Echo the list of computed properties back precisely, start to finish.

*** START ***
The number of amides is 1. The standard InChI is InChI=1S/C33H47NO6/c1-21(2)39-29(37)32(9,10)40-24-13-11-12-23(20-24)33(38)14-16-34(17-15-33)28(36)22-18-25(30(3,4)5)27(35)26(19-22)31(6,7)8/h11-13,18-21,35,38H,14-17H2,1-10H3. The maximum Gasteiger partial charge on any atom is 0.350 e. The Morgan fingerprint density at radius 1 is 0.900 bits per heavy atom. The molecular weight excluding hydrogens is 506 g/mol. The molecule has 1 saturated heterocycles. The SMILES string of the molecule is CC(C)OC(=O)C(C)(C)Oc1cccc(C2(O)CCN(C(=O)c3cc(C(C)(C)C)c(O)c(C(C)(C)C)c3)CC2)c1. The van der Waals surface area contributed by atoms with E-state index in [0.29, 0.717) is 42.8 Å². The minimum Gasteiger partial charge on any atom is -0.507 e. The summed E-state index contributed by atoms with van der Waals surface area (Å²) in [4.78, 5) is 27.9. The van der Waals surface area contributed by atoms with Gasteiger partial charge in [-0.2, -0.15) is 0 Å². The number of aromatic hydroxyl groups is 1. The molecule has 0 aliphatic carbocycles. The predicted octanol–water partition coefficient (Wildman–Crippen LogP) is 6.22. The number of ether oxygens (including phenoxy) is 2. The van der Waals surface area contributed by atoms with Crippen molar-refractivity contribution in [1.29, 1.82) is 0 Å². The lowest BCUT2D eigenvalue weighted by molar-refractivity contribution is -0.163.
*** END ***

The number of amides is 1. The standard InChI is InChI=1S/C33H47NO6/c1-21(2)39-29(37)32(9,10)40-24-13-11-12-23(20-24)33(38)14-16-34(17-15-33)28(36)22-18-25(30(3,4)5)27(35)26(19-22)31(6,7)8/h11-13,18-21,35,38H,14-17H2,1-10H3. The maximum Gasteiger partial charge on any atom is 0.350 e. The Morgan fingerprint density at radius 1 is 0.900 bits per heavy atom. The molecular weight excluding hydrogens is 506 g/mol. The molecule has 1 saturated heterocycles. The SMILES string of the molecule is CC(C)OC(=O)C(C)(C)Oc1cccc(C2(O)CCN(C(=O)c3cc(C(C)(C)C)c(O)c(C(C)(C)C)c3)CC2)c1. The van der Waals surface area contributed by atoms with E-state index in [0.29, 0.717) is 42.8 Å². The minimum Gasteiger partial charge on any atom is -0.507 e. The summed E-state index contributed by atoms with van der Waals surface area (Å²) in [4.78, 5) is 27.9. The van der Waals surface area contributed by atoms with Gasteiger partial charge in [-0.2, -0.15) is 0 Å². The number of aromatic hydroxyl groups is 1. The molecule has 0 aliphatic carbocycles. The predicted octanol–water partition coefficient (Wildman–Crippen LogP) is 6.22. The number of ether oxygens (including phenoxy) is 2. The van der Waals surface area contributed by atoms with Crippen molar-refractivity contribution in [1.29, 1.82) is 0 Å². The lowest BCUT2D eigenvalue weighted by molar-refractivity contribution is -0.163.